The process of choosing which plays to perform at the theater involved polling their actors, directors, and audience, Snyder explained, and taking the list created before the theater’s play selection committee. “This year was a combination of things. We put out an email and other things to all the members and our email list to send us in the two most compelling shows you’ve seen,” he said. “We had a list of 100 plays sent in. They looked down through that list and came up with suggested shows for us to read. The directors also chose shows they had a specific interest in, between the list and what the directors were passionate about we came up with the season.” In forming the show schedule, Snyder explained that the play selection committee tried to keep the season varied through genre, subject matter, and community interest. “Everyone has opinions if the season is varied enough, do we have shows we think the community is interested in? Hitting traditional comedy, intrigue and hitting timely issues,” he said.

“I think our season is fairly well-balanced. We have thriller to a traditional favorite ‘Christmas Carol’ to discussing race (in ‘Superior Donuts’) and ending on a strong comedy to close the season.” For this season, the theater has created a new schedule to be more consistent with show times among the different productions being run. Every opening weekend will have shows on Friday and Saturday, the next two weekends will have shows on Thursday, Friday, Saturday and a Sunday matinee, Snyder explained. “Every one of the shows has something special about it which is what makes a great season,” Snyder said. “For me, if I’ve seen show or read a show and keep thinking about it months later, that’s a compelling story.” Snyder also noted that the work the theater does would not be possible without the help of all the volunteers that spend their time at the theater. “Night Must Fall,” the theater’s first show of the 2016-17 season, runs until Oct. 29. For tickets and more information about the next shows, visit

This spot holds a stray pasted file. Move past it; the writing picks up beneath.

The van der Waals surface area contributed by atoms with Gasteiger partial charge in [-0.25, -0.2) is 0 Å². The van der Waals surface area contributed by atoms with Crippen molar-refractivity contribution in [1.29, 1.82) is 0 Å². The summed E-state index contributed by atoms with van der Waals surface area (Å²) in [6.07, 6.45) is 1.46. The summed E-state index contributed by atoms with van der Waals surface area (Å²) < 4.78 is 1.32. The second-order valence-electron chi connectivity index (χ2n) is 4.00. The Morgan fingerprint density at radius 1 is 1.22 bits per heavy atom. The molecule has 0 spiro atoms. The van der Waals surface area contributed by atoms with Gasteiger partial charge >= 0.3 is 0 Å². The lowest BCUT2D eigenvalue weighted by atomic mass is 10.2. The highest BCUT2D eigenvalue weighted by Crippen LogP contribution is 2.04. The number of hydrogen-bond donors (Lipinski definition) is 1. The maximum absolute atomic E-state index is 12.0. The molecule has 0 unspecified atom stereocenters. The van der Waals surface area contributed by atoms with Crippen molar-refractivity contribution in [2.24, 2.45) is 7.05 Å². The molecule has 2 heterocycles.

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Profile for Sound Publishing

theEastside Scene - November 2016  


theEastside Scene - November 2016